The comparison between Restrepo’s video installation and Amaral’s painting series is, on the one hand, superficial. But I wonder if there is something productive in thinking through my inability to prevail against my gag reflex induced by the sickly sweet rotting banana flesh of Musa paradisiaca and Amaral’s paintings that make my nose scrunch and my skin crawl. Perhaps it is simply organic matter in general that produces such a visceral reaction in the viewer. But perhaps there is something more specific in terms of fruit.
Bananas in particular bear the burden of a specific set of metaphoric meanings, especially in the context of Latin America; e.g., the somewhat disparaging term “banana republic” and its gesture towards the problems of underdevelopment that are tied to a single-export economy and US imperialism, which cannot be completely separated from the lighter-hearted tropical kitsch of Carmen Miranda and her films of the 1940s, considering that her image was quickly appropriated by the United Fruit Company for their Chiquita Banana logo in 1944.
Both Restrepo and Amaral are highly attuned to those meanings. Restrepo’s downward-facing monitors in Musa paradisiaca show archival footage of a massacre that occurred in the Colombian town of Ciénaga in 1928 when a group of workers went on strike at a United Fruit Company banana plantation. Amaral, with respect to his series of banana paintings, comments, “What did the military dictatorship do in Brazil? In 1964 Brazil was an optimistic place with the building of Brasília, for instance, and a vital automobile industry. We had a kind of a future, and suddenly the military transformed us into a big banana republic!” Amaral continues, “It was something I wanted to show sardonically. It was subtle. I was not going to jail—forget about that. Because it was ridiculous to censor bananas!” Yet, there is something powerfully discomfiting about his paintings and their metaphoric potential that reaches far beyond critique of economic policy and the notion of a “banana republic.” There is a way in which I cannot un-see bodies once I see them––the way the rope digs into the soft flesh in Bananas e cordas 3 (figure 2), the way it chafes against the bruised skin.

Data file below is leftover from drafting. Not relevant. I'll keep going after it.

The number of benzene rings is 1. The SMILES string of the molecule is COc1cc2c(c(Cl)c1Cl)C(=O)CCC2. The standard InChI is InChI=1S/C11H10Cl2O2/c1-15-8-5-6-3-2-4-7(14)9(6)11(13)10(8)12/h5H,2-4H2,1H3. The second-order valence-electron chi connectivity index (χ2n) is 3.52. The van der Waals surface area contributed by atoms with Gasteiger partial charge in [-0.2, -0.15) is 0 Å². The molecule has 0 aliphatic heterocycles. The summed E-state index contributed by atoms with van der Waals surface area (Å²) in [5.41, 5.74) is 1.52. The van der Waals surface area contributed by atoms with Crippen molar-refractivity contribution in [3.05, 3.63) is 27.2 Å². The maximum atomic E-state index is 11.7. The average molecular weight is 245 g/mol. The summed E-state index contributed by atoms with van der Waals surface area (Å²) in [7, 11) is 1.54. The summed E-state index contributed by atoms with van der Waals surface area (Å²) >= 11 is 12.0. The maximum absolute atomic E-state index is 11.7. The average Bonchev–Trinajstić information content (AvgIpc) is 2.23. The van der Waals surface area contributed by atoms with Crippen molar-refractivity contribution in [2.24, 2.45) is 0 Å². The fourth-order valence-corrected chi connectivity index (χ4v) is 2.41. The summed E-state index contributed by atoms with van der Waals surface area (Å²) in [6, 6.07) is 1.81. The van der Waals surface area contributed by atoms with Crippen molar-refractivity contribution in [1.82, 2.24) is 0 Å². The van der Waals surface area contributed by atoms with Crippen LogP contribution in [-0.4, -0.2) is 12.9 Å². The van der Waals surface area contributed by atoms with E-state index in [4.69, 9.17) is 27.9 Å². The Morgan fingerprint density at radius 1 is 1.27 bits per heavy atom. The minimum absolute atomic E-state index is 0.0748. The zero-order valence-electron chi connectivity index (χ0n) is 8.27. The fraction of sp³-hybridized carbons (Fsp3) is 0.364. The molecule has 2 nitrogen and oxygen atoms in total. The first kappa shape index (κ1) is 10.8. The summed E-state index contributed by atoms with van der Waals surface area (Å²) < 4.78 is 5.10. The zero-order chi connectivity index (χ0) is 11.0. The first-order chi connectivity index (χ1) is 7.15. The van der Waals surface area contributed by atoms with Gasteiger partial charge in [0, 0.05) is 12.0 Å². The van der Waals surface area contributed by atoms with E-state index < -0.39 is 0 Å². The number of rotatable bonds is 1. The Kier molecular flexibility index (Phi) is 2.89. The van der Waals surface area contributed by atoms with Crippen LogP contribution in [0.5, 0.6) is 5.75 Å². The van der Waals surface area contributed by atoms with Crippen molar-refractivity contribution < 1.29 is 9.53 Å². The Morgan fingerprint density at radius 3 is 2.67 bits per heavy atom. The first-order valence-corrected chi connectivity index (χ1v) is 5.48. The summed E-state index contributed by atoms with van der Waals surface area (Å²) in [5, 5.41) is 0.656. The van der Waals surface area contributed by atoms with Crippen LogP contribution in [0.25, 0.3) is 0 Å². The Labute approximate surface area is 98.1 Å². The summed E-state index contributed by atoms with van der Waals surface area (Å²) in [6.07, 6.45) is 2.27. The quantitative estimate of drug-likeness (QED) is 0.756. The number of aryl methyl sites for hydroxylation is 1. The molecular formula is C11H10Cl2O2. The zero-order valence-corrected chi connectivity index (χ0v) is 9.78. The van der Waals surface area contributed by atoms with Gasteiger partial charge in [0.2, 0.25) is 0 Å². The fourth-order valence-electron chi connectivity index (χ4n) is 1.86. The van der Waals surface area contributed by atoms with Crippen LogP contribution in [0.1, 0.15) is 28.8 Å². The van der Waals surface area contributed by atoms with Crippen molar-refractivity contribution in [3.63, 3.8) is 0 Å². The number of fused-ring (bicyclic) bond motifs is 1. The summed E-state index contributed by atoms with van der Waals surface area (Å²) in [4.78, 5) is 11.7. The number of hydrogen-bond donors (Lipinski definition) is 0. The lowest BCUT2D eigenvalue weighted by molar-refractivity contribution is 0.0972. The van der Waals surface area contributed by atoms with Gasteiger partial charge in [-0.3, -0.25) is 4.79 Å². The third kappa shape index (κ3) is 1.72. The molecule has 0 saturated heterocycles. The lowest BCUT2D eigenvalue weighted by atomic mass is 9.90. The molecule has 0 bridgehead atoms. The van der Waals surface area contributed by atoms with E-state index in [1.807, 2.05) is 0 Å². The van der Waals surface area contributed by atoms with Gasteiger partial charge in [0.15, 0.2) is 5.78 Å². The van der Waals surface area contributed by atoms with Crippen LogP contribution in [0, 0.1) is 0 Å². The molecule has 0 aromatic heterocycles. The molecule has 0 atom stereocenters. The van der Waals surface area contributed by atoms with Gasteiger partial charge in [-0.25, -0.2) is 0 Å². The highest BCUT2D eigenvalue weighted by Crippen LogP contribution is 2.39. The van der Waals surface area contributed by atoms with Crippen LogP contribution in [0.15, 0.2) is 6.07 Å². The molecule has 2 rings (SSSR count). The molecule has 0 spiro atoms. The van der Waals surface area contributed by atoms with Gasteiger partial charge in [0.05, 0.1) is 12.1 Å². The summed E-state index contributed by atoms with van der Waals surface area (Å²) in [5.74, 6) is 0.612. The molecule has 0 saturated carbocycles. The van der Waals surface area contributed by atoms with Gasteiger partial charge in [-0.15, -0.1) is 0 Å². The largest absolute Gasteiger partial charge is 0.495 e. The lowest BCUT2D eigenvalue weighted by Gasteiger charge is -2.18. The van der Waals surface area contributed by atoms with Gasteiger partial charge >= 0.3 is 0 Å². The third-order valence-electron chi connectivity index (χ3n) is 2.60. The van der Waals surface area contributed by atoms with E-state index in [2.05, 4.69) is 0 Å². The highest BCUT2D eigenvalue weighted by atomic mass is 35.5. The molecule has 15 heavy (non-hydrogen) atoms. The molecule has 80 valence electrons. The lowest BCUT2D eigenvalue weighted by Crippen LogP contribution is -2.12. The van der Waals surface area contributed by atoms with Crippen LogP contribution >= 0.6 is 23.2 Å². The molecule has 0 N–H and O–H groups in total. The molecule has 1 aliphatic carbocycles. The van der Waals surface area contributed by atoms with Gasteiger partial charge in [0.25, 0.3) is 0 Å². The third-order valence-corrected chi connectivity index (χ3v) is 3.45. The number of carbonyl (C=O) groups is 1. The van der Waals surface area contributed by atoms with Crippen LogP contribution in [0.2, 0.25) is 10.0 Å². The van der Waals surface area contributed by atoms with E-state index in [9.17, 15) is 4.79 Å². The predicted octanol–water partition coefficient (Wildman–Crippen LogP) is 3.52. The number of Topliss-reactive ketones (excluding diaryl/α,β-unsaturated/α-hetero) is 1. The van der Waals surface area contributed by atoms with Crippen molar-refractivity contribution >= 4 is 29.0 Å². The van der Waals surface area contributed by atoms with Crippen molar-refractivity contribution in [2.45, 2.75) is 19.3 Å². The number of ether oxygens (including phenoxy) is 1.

Amaral’s paintings are far from innocuous in their subject matter; there is a long history of comparison between fruit flesh and human flesh that points to the very vulnerability of the human body, especially in its most tender form (the fruit of the womb, the apple doesn’t fall far from the tree). So while Amaral might claim that “it was ridiculous to censor bananas,” there is a way in which his paintings offer a cutting move in their use of fruit that, like Restrepo’s installation, mobilizes physical affect in order to induce empathy. It is a move that takes a step from object toward subject, a step from still life toward portraiture, but that exists in between those categories. For a portrait is a portrait of someone, and the power of these bananas is the combination of their soft, yielding flesh and their unyielding anonymity—their ability to evoke bodies that are any body and every body that has suffered, but no body in particular.
 “Video Art in Latin America,” Pacific Standard Time: L.A./L.A.: Latin American and Latino Art in L.A. (The Getty Foundation, 2017), 10.
 Cynthia Enloe, Bananas, Beaches and Bases: Making Feminist Sense of International Politics (Berkeley; London: University of California Press, 2000), 222–23.
 Jennifer Burris, “José Alejandro Restrepo: FLORA Ars + Natura, Bogotá, Colombia,” Frieze 183, Nov-Dec 2016, https://frieze.com/article/jose-alejandro-restrepo.
 Bartholomew Ryan, “Homage to the 21st Century,” Sightlines, April 30, 2015, https://walkerart.org/magazine/brazil-pop-art-antonio-henrique-amaral.